- JOIN | SUPPORT TSHA
RAMSEY, FRANK TAYLOR
RAMSEY, FRANK TAYLOR (1861–1932). Frank Taylor Ramsey, horticulturist, son of Alexander M. and Ellen (Taylor) Ramsey, was born in Burnet County, Texas, on June 15, 1861. His father was a pioneer horticulturist. Ramsey attended a local country school in Burnet County and at age sixteen became his father's partner in his nursery. By horseback and buckboard he scouted all Texas for native flora and introduced many choice wildings to cultivation. He married Annabella Sinclair on August 20, 1884, and they had four children. In 1894 the Ramseys moved their nursery to Austin, and Ramsey took over the business after his father's death in 1895. His establishment, the Austin Nursery, was a prominent and successful business throughout the early 1900s; it reached 430 acres at one time. Ramsey, nicknamed "Fruit Tree" from his initials, discovered or originated and introduced several domestic fruit varieties, including the Breck nectarine, the Leona peach, the Haupt berry, the Ramsey fig, a seedless persimmon, and the cluster apricot. He also developed several varieties of pecans, bred a Ramsey hybrid shrub, and introduced the Chinese jujube tree into the area. Ramsey contributed articles on horticulture to Southern Florist, Farm and Ranch, and Holland's Magazine. He also wrote his own verses in his nursery catalogs and produced a booklet of poetry titled 'Tis Sweeter Still and Other Poems. He was a Mason and a member of the Austin Public School Board of Trustees (1905–08). Ramsey died on December 28, 1932, and was buried in Oakwood Cemetery, Austin. Ramsey Park in Austin was named for him.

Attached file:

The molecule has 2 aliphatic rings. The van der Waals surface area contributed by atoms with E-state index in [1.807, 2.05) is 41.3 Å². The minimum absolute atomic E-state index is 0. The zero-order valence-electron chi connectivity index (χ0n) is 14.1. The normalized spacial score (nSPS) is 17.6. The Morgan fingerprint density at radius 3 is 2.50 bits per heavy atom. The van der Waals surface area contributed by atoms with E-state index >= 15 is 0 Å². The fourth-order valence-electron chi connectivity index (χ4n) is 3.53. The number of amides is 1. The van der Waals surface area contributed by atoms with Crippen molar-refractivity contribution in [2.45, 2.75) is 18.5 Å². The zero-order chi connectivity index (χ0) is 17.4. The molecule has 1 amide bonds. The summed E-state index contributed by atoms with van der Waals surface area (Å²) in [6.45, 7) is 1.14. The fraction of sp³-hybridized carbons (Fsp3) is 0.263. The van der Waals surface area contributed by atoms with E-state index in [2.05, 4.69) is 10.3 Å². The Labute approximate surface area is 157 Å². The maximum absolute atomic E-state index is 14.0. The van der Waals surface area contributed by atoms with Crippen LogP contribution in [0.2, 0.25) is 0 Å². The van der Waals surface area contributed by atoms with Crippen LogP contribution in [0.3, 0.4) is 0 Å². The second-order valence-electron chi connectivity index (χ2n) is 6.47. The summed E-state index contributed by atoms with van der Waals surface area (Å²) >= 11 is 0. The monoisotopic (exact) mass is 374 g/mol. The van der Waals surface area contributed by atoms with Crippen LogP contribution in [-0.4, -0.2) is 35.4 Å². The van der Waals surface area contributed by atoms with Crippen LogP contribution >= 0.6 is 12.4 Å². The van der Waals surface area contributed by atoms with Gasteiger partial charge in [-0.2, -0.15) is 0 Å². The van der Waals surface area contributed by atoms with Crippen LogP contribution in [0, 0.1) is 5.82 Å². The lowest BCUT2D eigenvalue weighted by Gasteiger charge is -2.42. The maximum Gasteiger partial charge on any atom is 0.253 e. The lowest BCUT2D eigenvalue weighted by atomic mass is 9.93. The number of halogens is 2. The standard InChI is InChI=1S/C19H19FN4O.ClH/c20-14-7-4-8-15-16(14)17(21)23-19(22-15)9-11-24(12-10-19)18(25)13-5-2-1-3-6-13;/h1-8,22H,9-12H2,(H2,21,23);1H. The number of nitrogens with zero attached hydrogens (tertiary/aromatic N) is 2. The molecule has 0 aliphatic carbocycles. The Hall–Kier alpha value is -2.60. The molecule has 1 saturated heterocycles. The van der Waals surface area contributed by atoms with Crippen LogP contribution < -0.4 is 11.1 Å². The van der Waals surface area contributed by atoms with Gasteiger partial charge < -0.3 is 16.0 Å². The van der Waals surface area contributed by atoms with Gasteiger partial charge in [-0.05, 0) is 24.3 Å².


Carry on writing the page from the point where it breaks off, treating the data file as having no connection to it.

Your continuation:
BIBLIOGRAPHY:Austin History Center Files. The Austin Nursery Catalog (Austin, 1923). Frank W. Johnson, A History of Texas and Texans (5 vols., ed. E. C. Barker and E. W. Winkler [Chicago and New York: American Historical Society, 1914; rpt. 1916]).
Image Use Disclaimer
All copyrighted materials included within the Handbook of Texas Online are in accordance with Title 17 U.S.C. Section 107 related to Copyright and “Fair Use” for Non-Profit educational institutions, which permits the Texas State Historical Association (TSHA), to utilize copyrighted materials to further scholarship, education, and inform the public. The TSHA makes every effort to conform to the principles of fair use and to comply with copyright law.
For more information go to: http://www.law.cornell.edu/uscode/17/107.shtml
If you wish to use copyrighted material from this site for purposes of your own that go beyond fair use, you must obtain permission from the copyright owner.
The following, adapted from the Chicago Manual of Style, 15th edition, is the preferred citation for this article.Handbook of Texas Online, T. C. Richardson, "Ramsey, Frank Taylor," accessed April 27, 2017, http://www.tshaonline.org/handbook/online/articles/fra26.
Uploaded on June 15, 2010. Published by the Texas State Historical Association.